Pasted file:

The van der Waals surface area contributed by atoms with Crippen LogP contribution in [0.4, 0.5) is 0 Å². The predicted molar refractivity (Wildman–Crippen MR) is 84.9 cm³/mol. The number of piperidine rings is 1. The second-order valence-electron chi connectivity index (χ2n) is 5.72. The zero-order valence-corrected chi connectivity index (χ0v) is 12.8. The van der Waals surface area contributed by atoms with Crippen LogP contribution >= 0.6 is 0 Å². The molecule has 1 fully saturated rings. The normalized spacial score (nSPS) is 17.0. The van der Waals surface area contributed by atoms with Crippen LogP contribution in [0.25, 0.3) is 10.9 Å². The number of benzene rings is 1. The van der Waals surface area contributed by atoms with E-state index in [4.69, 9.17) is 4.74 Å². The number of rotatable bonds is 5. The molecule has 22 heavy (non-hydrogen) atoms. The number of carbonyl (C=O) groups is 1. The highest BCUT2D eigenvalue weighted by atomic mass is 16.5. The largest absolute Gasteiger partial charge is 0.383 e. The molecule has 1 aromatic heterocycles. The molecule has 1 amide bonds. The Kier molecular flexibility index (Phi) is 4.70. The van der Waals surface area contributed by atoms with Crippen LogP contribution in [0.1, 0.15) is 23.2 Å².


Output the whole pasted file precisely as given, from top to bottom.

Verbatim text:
The van der Waals surface area contributed by atoms with Crippen LogP contribution in [0.4, 0.5) is 0 Å². The predicted molar refractivity (Wildman–Crippen MR) is 84.9 cm³/mol. The number of piperidine rings is 1. The second-order valence-electron chi connectivity index (χ2n) is 5.72. The zero-order valence-corrected chi connectivity index (χ0v) is 12.8. The van der Waals surface area contributed by atoms with Crippen LogP contribution >= 0.6 is 0 Å². The molecule has 1 fully saturated rings. The normalized spacial score (nSPS) is 17.0. The van der Waals surface area contributed by atoms with Crippen LogP contribution in [0.25, 0.3) is 10.9 Å². The number of benzene rings is 1. The van der Waals surface area contributed by atoms with E-state index in [4.69, 9.17) is 4.74 Å². The number of rotatable bonds is 5. The molecule has 22 heavy (non-hydrogen) atoms. The number of carbonyl (C=O) groups is 1. The highest BCUT2D eigenvalue weighted by atomic mass is 16.5. The largest absolute Gasteiger partial charge is 0.383 e. The molecule has 1 aromatic heterocycles. The molecule has 1 amide bonds. The Kier molecular flexibility index (Phi) is 4.70. The van der Waals surface area contributed by atoms with Crippen LogP contribution in [0.1, 0.15) is 23.2 Å².